From the President's Desk
By Terri Polley, FAF President and Chief Executive Officer
Independence Day Special Issue
Happy Independence Day(s) from the FAF
On July 4th, people across the U.S. will celebrate the adoption of the
Declaration of Independence with fireworks, picnics, and parades.
The Financial Accounting Foundation (FAF) also observes another
"Independence Day," albeit a few days earlier and without barbecues,
bands, and pyrotechnics.
On June 30, 1972, the FAF Board of Trustees filed a certificate of
incorporation with the Delaware Secretary of State as a not-for-profit
organization. It followed the March 1972 issuance of the Wheat Report,
a study commissioned by the American Institute of Certified Public
Accountants (AICPA) that led to the creation of the FAF and the
Financial Accounting Standards Board (FASB).
The Wheat Report proposed that "a new foundation, to be called the
Financial Accounting Foundation, be established, separate from all
existing professional bodies." The report recommended the FAF "would be
governed by a Board of Trustees composed of nine members, whose
principal duty would be to appoint the members of the Financial
Accounting Standards Board and to raise the funds of its operation."
The history of the independence of the FAF—in particular, the process to appoint our Trustees—is an interesting one, evolving over time in a dynamic regulatory and economic environment.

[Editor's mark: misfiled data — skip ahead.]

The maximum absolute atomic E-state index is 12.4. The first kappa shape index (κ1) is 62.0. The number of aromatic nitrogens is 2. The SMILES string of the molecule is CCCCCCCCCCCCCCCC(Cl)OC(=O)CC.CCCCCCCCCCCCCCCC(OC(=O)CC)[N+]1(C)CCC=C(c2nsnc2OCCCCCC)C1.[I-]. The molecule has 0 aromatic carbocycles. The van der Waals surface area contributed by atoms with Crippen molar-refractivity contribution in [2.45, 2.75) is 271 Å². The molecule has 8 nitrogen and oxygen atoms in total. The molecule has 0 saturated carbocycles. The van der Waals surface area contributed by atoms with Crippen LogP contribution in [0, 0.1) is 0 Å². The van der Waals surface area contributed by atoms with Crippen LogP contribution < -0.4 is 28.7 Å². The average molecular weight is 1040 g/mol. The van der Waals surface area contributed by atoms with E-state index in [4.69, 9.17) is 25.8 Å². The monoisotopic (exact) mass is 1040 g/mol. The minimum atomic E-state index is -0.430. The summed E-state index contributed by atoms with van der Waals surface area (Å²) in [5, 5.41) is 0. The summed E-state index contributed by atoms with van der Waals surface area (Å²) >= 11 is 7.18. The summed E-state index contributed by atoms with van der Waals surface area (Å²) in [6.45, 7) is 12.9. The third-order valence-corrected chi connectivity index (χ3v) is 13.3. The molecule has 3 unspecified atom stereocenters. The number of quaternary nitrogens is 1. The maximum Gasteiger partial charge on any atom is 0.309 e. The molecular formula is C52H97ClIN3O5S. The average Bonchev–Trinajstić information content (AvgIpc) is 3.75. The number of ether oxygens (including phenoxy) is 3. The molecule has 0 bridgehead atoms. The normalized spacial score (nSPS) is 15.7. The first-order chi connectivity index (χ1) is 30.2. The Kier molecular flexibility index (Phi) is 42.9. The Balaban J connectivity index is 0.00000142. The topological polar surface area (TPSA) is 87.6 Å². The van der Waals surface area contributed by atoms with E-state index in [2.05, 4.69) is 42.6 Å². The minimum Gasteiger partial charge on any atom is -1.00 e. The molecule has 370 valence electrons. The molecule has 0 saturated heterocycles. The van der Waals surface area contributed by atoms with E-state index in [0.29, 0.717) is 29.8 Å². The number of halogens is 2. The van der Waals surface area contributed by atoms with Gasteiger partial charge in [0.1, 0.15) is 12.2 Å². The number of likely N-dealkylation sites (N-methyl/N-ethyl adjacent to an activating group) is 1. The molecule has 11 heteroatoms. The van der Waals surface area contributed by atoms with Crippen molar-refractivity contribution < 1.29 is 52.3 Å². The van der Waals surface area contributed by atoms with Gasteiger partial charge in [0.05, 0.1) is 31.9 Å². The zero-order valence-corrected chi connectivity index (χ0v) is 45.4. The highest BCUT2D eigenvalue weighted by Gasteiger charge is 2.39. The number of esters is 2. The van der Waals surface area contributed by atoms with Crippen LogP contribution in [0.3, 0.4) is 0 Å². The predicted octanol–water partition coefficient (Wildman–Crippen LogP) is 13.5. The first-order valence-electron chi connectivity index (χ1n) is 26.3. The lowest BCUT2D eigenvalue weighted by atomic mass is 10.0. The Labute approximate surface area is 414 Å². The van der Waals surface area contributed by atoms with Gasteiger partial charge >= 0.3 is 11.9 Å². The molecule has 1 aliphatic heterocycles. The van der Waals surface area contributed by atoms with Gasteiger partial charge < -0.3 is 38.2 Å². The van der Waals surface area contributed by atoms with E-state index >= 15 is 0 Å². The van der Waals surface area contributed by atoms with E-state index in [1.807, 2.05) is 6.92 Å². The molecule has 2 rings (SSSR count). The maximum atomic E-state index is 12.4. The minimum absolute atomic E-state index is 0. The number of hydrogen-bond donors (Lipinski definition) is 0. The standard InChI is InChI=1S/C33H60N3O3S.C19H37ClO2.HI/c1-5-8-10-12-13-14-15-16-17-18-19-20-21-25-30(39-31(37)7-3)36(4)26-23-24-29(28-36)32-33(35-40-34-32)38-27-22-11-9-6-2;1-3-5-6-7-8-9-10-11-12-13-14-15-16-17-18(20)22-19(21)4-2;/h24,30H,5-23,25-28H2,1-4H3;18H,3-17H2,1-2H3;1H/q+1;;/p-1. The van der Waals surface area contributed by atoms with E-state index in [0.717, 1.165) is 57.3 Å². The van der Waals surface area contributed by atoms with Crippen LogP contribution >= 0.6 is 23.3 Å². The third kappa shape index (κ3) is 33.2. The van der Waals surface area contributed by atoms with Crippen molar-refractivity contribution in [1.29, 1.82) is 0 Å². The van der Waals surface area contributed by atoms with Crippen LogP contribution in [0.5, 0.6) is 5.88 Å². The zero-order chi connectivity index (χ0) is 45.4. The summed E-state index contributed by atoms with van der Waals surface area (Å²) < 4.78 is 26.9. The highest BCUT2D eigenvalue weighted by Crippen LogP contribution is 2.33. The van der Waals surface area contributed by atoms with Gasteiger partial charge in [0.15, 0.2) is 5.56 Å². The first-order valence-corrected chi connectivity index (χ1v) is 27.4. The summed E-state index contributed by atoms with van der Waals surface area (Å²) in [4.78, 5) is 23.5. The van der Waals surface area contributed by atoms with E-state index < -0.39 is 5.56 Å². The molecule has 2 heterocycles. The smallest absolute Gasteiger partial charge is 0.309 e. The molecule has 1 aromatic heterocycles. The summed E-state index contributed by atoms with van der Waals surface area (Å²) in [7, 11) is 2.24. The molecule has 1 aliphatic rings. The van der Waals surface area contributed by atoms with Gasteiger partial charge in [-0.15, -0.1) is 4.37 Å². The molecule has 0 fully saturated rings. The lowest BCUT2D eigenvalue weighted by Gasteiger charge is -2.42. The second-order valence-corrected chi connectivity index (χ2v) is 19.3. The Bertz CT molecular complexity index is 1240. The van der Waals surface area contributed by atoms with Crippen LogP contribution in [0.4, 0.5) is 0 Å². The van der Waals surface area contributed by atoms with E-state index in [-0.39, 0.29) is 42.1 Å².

The history of the
independence of the FAF—in particular, the process to appoint our
Trustees—is an interesting one, evolving over time in a dynamic
regulatory and economic environment.
The Wheat Report originally proposed rules for who could and should
serve on the FAF Board of Trustees. The report proposed that the
President of the AICPA be appointed as a FAF Trustee. Moreover,
the other eight Trustees should be appointed by the AICPA board of
directors, and should include:
Finally, certain so-called sponsoring organizations were given rights to nominate candidates for the FAF Board of Trustees:
- 4 CPAs in public practice
- 2 financial executives
- 1 financial analyst
- 1 accounting educator.
The original appointment approach was a good start and gave the
fledgling body the knowledge and experience needed to get the
organization off the ground. Over time, though, perceptions grew that
control of Trustee nominations and appointments by the sponsoring
organizations were not consistent with the need for independence.
- The Financial Executives Institute (today, Financial Executives International)
- The National Association of Accountants (today, the Institute of Management Accountants)
- The Financial Analysts Federation (today, the CFA Institute), and
- The American Accounting Association.
As the organization matured and gained the confidence of stakeholders,
the approach to nominate and appoint Trustees also evolved with a goal
of increasing the independence of the Board and the organization as a
whole. The size of the Board of Trustees also increased over time to
ensure that individuals with broader perspectives, more varied
backgrounds, and more diverse experience sat on the Board.
A few key moments stand out:
Presently the Board comprises 18 members from varied backgrounds—users,